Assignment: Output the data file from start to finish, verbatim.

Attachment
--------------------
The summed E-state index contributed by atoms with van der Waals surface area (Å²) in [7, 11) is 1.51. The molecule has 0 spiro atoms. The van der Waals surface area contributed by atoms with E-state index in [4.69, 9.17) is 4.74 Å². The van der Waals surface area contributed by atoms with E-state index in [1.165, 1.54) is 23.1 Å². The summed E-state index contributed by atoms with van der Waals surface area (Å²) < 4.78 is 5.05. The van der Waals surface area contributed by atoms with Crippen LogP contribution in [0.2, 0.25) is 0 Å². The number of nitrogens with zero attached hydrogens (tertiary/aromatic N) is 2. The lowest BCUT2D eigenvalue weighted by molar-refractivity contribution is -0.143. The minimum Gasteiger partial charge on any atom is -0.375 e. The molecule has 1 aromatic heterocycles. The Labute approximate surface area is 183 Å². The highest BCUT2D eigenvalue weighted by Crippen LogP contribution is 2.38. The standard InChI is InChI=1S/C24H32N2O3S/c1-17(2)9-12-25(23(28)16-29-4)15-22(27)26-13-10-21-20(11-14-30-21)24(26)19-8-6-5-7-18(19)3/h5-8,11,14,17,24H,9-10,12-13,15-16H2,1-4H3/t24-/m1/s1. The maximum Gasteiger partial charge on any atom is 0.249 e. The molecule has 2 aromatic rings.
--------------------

The summed E-state index contributed by atoms with van der Waals surface area (Å²) in [7, 11) is 1.51. The molecule has 0 spiro atoms. The van der Waals surface area contributed by atoms with E-state index in [4.69, 9.17) is 4.74 Å². The van der Waals surface area contributed by atoms with E-state index in [1.165, 1.54) is 23.1 Å². The summed E-state index contributed by atoms with van der Waals surface area (Å²) < 4.78 is 5.05. The van der Waals surface area contributed by atoms with Crippen LogP contribution in [0.2, 0.25) is 0 Å². The number of nitrogens with zero attached hydrogens (tertiary/aromatic N) is 2. The lowest BCUT2D eigenvalue weighted by molar-refractivity contribution is -0.143. The minimum Gasteiger partial charge on any atom is -0.375 e. The molecule has 1 aromatic heterocycles. The Labute approximate surface area is 183 Å². The highest BCUT2D eigenvalue weighted by Crippen LogP contribution is 2.38. The standard InChI is InChI=1S/C24H32N2O3S/c1-17(2)9-12-25(23(28)16-29-4)15-22(27)26-13-10-21-20(11-14-30-21)24(26)19-8-6-5-7-18(19)3/h5-8,11,14,17,24H,9-10,12-13,15-16H2,1-4H3/t24-/m1/s1. The maximum Gasteiger partial charge on any atom is 0.249 e. The molecule has 2 aromatic rings.